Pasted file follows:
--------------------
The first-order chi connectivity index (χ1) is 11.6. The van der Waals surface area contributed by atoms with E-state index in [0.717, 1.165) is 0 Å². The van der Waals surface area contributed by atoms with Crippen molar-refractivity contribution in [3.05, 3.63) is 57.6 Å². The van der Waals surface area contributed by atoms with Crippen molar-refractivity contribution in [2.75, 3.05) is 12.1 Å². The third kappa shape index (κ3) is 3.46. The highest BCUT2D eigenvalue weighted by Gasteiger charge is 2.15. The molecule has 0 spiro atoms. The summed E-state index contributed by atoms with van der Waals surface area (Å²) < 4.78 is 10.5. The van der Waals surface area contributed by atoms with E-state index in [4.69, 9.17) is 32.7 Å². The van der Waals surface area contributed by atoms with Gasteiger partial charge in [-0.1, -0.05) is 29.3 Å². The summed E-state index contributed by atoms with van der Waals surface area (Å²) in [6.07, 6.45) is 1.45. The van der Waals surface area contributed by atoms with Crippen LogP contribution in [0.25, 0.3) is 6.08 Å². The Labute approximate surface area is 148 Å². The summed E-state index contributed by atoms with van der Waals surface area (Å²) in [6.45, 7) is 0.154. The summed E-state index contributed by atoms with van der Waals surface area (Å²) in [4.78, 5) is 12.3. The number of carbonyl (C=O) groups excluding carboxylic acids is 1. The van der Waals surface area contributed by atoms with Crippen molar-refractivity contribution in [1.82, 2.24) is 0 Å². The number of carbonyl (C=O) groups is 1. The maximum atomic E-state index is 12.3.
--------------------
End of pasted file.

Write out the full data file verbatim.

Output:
The first-order chi connectivity index (χ1) is 11.6. The van der Waals surface area contributed by atoms with E-state index in [0.717, 1.165) is 0 Å². The van der Waals surface area contributed by atoms with Crippen molar-refractivity contribution in [3.05, 3.63) is 57.6 Å². The van der Waals surface area contributed by atoms with Crippen molar-refractivity contribution in [2.75, 3.05) is 12.1 Å². The third kappa shape index (κ3) is 3.46. The highest BCUT2D eigenvalue weighted by Gasteiger charge is 2.15. The molecule has 0 spiro atoms. The summed E-state index contributed by atoms with van der Waals surface area (Å²) < 4.78 is 10.5. The van der Waals surface area contributed by atoms with E-state index in [4.69, 9.17) is 32.7 Å². The van der Waals surface area contributed by atoms with Gasteiger partial charge in [-0.1, -0.05) is 29.3 Å². The summed E-state index contributed by atoms with van der Waals surface area (Å²) in [6.07, 6.45) is 1.45. The van der Waals surface area contributed by atoms with Crippen LogP contribution in [0.25, 0.3) is 6.08 Å². The Labute approximate surface area is 148 Å². The summed E-state index contributed by atoms with van der Waals surface area (Å²) in [6.45, 7) is 0.154. The summed E-state index contributed by atoms with van der Waals surface area (Å²) in [4.78, 5) is 12.3. The number of carbonyl (C=O) groups excluding carboxylic acids is 1. The van der Waals surface area contributed by atoms with Crippen molar-refractivity contribution in [1.82, 2.24) is 0 Å². The number of carbonyl (C=O) groups is 1. The maximum atomic E-state index is 12.3.